Personalised Pricing – Part 2

Personalised Pricing – Part 2
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As we noted in our previous post about personalised pricing, at the moment it’s thought that businesses are only just beginning to experiment with individualised pricing based on analysis of their customers personal data. But at the moment no-one knows a great deal about what exactly is happening. In November 2012 the UK’s Office of Fair Trading issued a “call for information” asking businesses to tell them what they were doing about personalised pricing. They published their report earlier this year (May 2013), and it makes interesting reading.

The first observation they make is that personalised pricing exists when “different people are charged different prices for exactly the same goods or services, for reasons that are not associated with costs”, and that an alternative (and more) accurate term to describe this kind of pricing is “discriminatory pricing”. That is, the price people are being charged depends not on the product or service they are buying, but on who they are. This, or something rather similar, is actually a familiar pricing strategy which we generally accept, even when it doesn’t necessarily operate in our favour. For instance, we accept that senior citizens may be offered cheaper or even free bus travel, or that students can get a 10% discount on rail fares. But our acceptance of these pricing strategies depends on the belief that these groups are being offered a discount, rather than being charged a premium; that they are less able to pay the non-discounted price than other groups are and that there is some generalised public good from this discounting.  It’s also because the discount is related to an acceptable underlying profit-loss model, so that bus travel is free and train fares are discounted only at non-peak times, or that no purchase could be made at the non-discounted price.

The OFT report notes that whilst the growth of online purchasing and merchants’ use of customer’s personal data offers the potential to make this kind of pricing much more individualised, nothing guarantees that it will be to the benefit of the individual. They warn that “consumers should not assume that they are being offered the best deal”. They note that prices online can vary quickly, and widely, and that customers have a tendency to assume that this is to do with the business and the market. For instance, when buying airline tickets we expect prices to be cheaper the earlier we book, because the number of available seats is decreasing as the departure date approaches (until very close to departure, when supply now exceeds demand, and prices drop dramatically). But what if price differences were driven by other factors, such as the information the airline or travel site had gathered about you. This might be simply knowing the route by which you got to their site, offering you a lower price if you had clicked on an advert in the Daily Mirror than if the advert was in the FT. But what if they had already purchased your personal data from a third party and knew that you lived 20 miles of the departure airport, that they were the only carrier from that airport to your destination, and that the nearest alternative airport/carrier was 60 miles away? And what if instead of your address they were using data about your credit score or even your bank balance?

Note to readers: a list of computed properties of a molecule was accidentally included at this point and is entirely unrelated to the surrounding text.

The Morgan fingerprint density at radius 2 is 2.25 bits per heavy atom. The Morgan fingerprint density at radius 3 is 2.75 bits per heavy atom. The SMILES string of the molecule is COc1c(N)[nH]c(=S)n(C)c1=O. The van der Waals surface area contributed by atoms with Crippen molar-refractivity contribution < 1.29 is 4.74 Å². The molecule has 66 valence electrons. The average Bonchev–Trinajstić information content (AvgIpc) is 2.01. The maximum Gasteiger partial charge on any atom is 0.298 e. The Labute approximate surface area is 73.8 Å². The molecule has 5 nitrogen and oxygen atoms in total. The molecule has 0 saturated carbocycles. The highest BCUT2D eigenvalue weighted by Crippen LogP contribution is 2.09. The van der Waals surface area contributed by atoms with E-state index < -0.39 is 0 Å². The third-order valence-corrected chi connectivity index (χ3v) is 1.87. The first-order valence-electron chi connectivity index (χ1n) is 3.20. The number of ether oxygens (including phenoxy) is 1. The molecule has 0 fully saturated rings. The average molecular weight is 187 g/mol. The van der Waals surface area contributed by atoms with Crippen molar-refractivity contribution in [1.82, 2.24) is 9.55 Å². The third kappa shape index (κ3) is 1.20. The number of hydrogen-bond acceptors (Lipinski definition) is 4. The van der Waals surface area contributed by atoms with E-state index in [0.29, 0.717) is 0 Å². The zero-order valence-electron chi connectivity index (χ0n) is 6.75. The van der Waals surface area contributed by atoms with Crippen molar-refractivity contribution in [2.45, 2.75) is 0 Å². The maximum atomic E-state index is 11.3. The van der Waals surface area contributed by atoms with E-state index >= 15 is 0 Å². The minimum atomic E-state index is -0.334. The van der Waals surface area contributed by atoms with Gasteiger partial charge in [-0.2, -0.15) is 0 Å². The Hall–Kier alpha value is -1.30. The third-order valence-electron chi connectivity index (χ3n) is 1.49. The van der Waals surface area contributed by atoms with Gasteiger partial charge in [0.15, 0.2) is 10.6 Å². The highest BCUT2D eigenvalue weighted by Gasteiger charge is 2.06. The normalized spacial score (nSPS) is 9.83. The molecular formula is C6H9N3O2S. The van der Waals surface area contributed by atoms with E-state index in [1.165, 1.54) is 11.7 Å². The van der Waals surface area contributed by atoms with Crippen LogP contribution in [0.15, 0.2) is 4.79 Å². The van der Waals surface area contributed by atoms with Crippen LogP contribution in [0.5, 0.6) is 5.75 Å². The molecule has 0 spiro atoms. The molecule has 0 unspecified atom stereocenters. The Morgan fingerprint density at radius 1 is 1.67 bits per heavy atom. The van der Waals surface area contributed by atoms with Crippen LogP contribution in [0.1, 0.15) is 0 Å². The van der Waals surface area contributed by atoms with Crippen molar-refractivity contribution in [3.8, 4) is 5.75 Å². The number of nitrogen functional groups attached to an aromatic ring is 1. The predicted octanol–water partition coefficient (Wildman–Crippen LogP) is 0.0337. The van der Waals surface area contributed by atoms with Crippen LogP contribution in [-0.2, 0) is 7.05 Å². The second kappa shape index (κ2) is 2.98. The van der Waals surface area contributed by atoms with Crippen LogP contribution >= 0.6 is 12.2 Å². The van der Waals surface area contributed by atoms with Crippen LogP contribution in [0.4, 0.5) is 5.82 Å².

The OFT report notes that personalised pricing does have the potential to benefit customers, but only if the process is transparent. They noted that businesses “could do a lot more to make their practices more transparent about what information they are collecting, how it is being used, and give consumers real choice about this.”   The OFT point out that personalised pricing is problematic if:

  • consumers cannot easily avoid personalisation (i.e. the business collects their personal data and uses it to drive the offers made and the prices charged)
  • consumers do not know that personalisation is occurring
  • consumers cannot easily see what other customers are being offered

Given that at the moment transparency as they define it is virtually zero, and the problematic conditions they have identified are pervasively present, the rather bland OFT report and lack of further action seem curiously weak. They note that at the moment “misuse of personalised pricing is not widespread” but they base that conclusion on a voluntary call for information, to which they admit they received only a “limited response” (for which read “not many replied, they didn’t tell us much, and what they did tell us was that they were good people doing good things”. Well, as Mandy Rice Davies famously noted, “they would say that wouldn’t they”!)

Even given the limited and biased evidence examined by the OFT it seems that there are good reasons for consumers to be very wary of businesses who want to obtain, use and sell our personal data, even if they reassure us that this is a fair exchange because they can then make us personalised offers at personalised prices. We need real control of our personal data, that when we make it available we need complete clarity about how it is going to be used, and we need to ensure that this is an equitable exchange. We need the trade in personal information to be as fair as that of bananas, coffee and chocolate.